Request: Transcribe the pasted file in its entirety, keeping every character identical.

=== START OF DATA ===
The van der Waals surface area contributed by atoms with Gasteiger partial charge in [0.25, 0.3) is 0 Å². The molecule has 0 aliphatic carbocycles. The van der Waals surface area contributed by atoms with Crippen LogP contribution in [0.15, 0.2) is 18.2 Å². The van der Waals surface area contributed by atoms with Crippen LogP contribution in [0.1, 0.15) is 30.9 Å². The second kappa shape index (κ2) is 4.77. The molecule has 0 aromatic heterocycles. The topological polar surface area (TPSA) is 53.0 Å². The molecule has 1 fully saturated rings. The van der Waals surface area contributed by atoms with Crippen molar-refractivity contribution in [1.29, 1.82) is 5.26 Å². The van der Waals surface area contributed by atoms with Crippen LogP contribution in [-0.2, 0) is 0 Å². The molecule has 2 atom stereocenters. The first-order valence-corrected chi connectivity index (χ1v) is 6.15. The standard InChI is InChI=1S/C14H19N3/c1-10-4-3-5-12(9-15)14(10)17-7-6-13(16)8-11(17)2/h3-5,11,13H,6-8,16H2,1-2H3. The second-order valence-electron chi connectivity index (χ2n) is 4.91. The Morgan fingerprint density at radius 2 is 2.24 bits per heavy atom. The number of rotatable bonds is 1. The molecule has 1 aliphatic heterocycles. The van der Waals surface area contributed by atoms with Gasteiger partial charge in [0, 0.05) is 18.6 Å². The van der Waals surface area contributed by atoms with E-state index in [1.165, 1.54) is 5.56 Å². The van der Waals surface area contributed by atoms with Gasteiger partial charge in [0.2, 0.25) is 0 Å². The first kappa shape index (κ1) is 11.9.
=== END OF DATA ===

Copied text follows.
The van der Waals surface area contributed by atoms with Gasteiger partial charge in [0.25, 0.3) is 0 Å². The molecule has 0 aliphatic carbocycles. The van der Waals surface area contributed by atoms with Crippen LogP contribution in [0.15, 0.2) is 18.2 Å². The van der Waals surface area contributed by atoms with Crippen LogP contribution in [0.1, 0.15) is 30.9 Å². The second kappa shape index (κ2) is 4.77. The molecule has 0 aromatic heterocycles. The topological polar surface area (TPSA) is 53.0 Å². The molecule has 1 fully saturated rings. The van der Waals surface area contributed by atoms with Crippen molar-refractivity contribution in [1.29, 1.82) is 5.26 Å². The van der Waals surface area contributed by atoms with Crippen LogP contribution in [-0.2, 0) is 0 Å². The molecule has 2 atom stereocenters. The first-order valence-corrected chi connectivity index (χ1v) is 6.15. The standard InChI is InChI=1S/C14H19N3/c1-10-4-3-5-12(9-15)14(10)17-7-6-13(16)8-11(17)2/h3-5,11,13H,6-8,16H2,1-2H3. The second-order valence-electron chi connectivity index (χ2n) is 4.91. The Morgan fingerprint density at radius 2 is 2.24 bits per heavy atom. The number of rotatable bonds is 1. The molecule has 1 aliphatic heterocycles. The van der Waals surface area contributed by atoms with Gasteiger partial charge in [0, 0.05) is 18.6 Å². The van der Waals surface area contributed by atoms with E-state index in [1.165, 1.54) is 5.56 Å². The van der Waals surface area contributed by atoms with Gasteiger partial charge in [0.2, 0.25) is 0 Å². The first kappa shape index (κ1) is 11.9.